Blog Archives - Dreams and Dialects
If you've ever been job-searching in Wales, you are bound to have come across this at some point. There it is: the perfect job for you, and you are the perfect candidate! A match made in heaven! Finally! Where do I sign up? I-- uh, oh, great, "Welsh speaker essential". Nevermind.

And no doubt, anyone who has been politely shown the door because of their lack of linguistic ability has probably been left wondering why they are being discriminated against, or why positive discrimination is still acceptable, especially for the Welsh language. "Isn't having the language forced on us in school enough? Now I actually have to be able to speak it?!". I wouldn't really blame you for being angry. 

That is, until I did some reading. A few months ago I would have argued that jobs requiring Welsh speakers are actually pretty discriminatory, but I have now seen the light. So today, I want to give you a summary of why I think it's perfectly justifiable to have jobs that are 'Welsh speaker essential', and why non-Welsh speakers have very little to no reason to complain about them.  

Note: These are the very basics of what I wrote in a recent essay assignment. I have left a lot out for blogability reasons.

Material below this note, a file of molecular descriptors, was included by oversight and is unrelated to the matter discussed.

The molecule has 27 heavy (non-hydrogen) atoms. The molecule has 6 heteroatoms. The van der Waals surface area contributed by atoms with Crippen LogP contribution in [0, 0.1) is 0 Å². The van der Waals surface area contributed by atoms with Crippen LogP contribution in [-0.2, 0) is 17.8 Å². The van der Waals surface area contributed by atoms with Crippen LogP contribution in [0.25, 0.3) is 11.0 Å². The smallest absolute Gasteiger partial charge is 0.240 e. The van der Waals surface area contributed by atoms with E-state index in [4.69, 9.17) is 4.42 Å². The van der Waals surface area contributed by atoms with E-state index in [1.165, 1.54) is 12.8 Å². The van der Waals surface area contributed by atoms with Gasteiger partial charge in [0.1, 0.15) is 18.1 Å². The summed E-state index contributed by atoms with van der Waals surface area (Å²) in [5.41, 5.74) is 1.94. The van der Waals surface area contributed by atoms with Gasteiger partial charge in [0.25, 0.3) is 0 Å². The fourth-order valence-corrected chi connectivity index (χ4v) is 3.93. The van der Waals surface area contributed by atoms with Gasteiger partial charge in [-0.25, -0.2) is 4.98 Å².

Everyone speaks English anyway, so why do we need Welsh speakers specifically?

I think it's important to get this mentioned before I get started on the discrimination aspect: bilingualism isn't what the majority of monolinguals think it is. Very few people are perfectly balanced in both of their languages; it is completely normal for bilinguals to feel more confident in one language than the other. So, say if you're in hospital and you need to explain to your doctor exactly what's wrong with you, would you rather: 

a) Use your second language, which you have trouble expressing yourself in and have a very restricted vocabulary

b) Use your first language, which you feel comfortable using and feel able to express yourself far more fluently in

This is something that many minority language speakers experience daily, and this is just one of many situations where being able to express yourself accurately and confidently is essential to your well-being. This is why it's important to have these jobs, to help make people feel confident and comfortable in a situation where they are already feeling vulnerable or are at risk. Now, is that really so bad?

Okay, but aren't these jobs just for Welsh speakers a form of racism?

First off, having a job advertised as 'Welsh speakers only plz' is not racist. Why? Because not a single one of these job advertisements have stated a need to actually be Welsh. You could be Welsh, English, Danish, Estonian, Japanese, whatever, it doesn't matter, you just have to be able to speak Welsh. The reason why people think that it's an issue of race is because, being a minority language, the majority of people who speak Welsh just happen to be Welsh